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Initial diagnostic test in ED for chest pain did not affect low rate of heart attack

Patients seen in the emergency department (ED) for who did not have a appeared to be at low risk of experiencing a during short- and longer-term follow-up and that risk was not affected by the initial diagnostic testing strategy, according to a study published online by JAMA Internal Medicine.

About 6 million patients are seen in EDs annually for chest pain or other symptoms suggestive of myocardial ischemia (decreased blood flow to the heart). Patients without objective evidence of ischemia have been shown to have low risk for a major cardiovascular event, and most patients do not have a cardiac cause for their symptoms.

Andrew J. Foy, M.D., of the Penn State Milton S. Hershey Medical Center, Hershey, Penn., and coauthors compared chest pain evaluation with no noninvasive testing and outcomes for patients in EDs. The study analyzed health insurance claims data for a national sample of privately insured patients in 2011. The patients with chest pain diagnoses were classified into 1 of 5 testing strategies: no noninvasive testing, exercise electrocardiography (EE, evaluates the heart’s electrical activity), stress echocardiography (SE, ultrasound), myocardial perfusion scintigraphy (MPS, scan of heart) or coronary computed tomography angiography (CCTA, CT imaging).

The authors measured the proportion of patients in each group who received cardiac catheterization, a coronary revascularization procedure or future noninvasive test, as well as those hospitalized for heart attack (acute myocardial infarction, MI).

In 2011, there were 693,212 ED visits with a chest pain diagnosis, which accounted for 9.2 percent of all ED encounters, according to the study. The final study analysis included 421,774 patients, of which 293,788 did not receive an initial noninvasive test and 127,986 did undergo testing. MPS was the most frequently used test among those who underwent initial noninvasive testing.

The study found that the percentage of patients overall who were hospitalized with heart attack was very low during both seven-day and 190-day follow-up at 0.11 percent and 0.33 percent, respectively. Patients who did not undergo initial noninvasive testing were no more likely to experience MI than those who did not receive testing.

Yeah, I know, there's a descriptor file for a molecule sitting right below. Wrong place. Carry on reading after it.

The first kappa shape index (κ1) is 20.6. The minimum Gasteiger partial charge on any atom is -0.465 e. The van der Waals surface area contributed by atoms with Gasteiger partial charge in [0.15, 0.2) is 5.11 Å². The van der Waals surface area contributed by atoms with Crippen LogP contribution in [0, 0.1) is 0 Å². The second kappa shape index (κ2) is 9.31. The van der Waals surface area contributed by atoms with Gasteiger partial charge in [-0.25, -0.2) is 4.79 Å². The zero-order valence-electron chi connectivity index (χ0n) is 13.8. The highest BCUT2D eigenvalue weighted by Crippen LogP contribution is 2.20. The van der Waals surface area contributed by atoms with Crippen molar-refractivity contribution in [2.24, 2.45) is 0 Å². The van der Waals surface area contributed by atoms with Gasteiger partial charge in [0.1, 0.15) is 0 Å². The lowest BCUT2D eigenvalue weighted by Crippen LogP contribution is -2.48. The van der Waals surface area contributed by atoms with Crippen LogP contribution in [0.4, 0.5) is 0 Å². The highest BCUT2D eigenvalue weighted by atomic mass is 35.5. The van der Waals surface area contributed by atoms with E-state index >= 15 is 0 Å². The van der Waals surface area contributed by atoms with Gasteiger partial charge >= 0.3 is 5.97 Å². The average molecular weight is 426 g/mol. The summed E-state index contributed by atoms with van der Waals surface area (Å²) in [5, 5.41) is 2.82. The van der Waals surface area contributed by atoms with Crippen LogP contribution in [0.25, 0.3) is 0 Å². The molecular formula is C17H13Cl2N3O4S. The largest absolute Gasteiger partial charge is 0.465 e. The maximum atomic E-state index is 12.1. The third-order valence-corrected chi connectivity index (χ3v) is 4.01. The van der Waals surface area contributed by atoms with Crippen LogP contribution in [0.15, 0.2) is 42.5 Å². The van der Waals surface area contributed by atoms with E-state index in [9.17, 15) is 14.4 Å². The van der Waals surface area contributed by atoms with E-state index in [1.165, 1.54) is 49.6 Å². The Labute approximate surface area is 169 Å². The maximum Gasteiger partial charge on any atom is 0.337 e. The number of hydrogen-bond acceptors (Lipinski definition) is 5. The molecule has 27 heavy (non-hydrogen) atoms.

The study showed that compared with no testing, EE, MPS and CCTA were associated with higher odds of undergoing cardiac catheterization and revascularization procedures without an accompanying improvement in the odds of having a heart attack.

“More studies need to be conducted to clarify the best testing strategy for low-risk patients being evaluated for chest pain in the ED. … Given today’s concerns regarding health care cost growth, especially the portion attributable to noninvasive cardiac imaging, and patient safety issues related to radiation exposure as well as overdiagnosis, performing such a study should be a priority,” the study concludes.

Editor’s Note: Not Which Test but Whether Any Should be Done

In a related editor’s note, JAMA Internal Medicine Editor-in-Chief Rita F. Redberg, M.D., M.Sc., writes: “These findings suggest that the current practice of performing a stress test on low-risk patients in the ED is unnecessary and prolongs the length of stay in EDs as well as increases unnecessary medical imaging, with significant associated radiation risk for tests that include nuclear imaging. It is time to change our guidelines and practice for treatment of chest pain in low-risk patients. Such patients should be given a close follow-up appointment with a primary care physician who can determine, based on the patient’s condition, whether further evaluation is necessary.”

Source

Comparative Effectiveness of Diagnostic Testing Strategies in Emergency Department Patients With Chest Pain: An Analysis of Downstream Testing, Interventions, and Outcomes, Andrew J. Foy, MD; Guodong Liu, PhD; William R. Davidson Jr, MD; Christopher Sciamanna, MD; Douglas L. Leslie, PhD, JAMA Intern Med. doi:10.1001/jamainternmed.2014.7657, published online 26 January 2015.

This study was supported in part by a grant from the National Institutes of Health. Please see the article for additional information, including other authors, author contributions and affiliations, financial disclosures, funding and support, etc.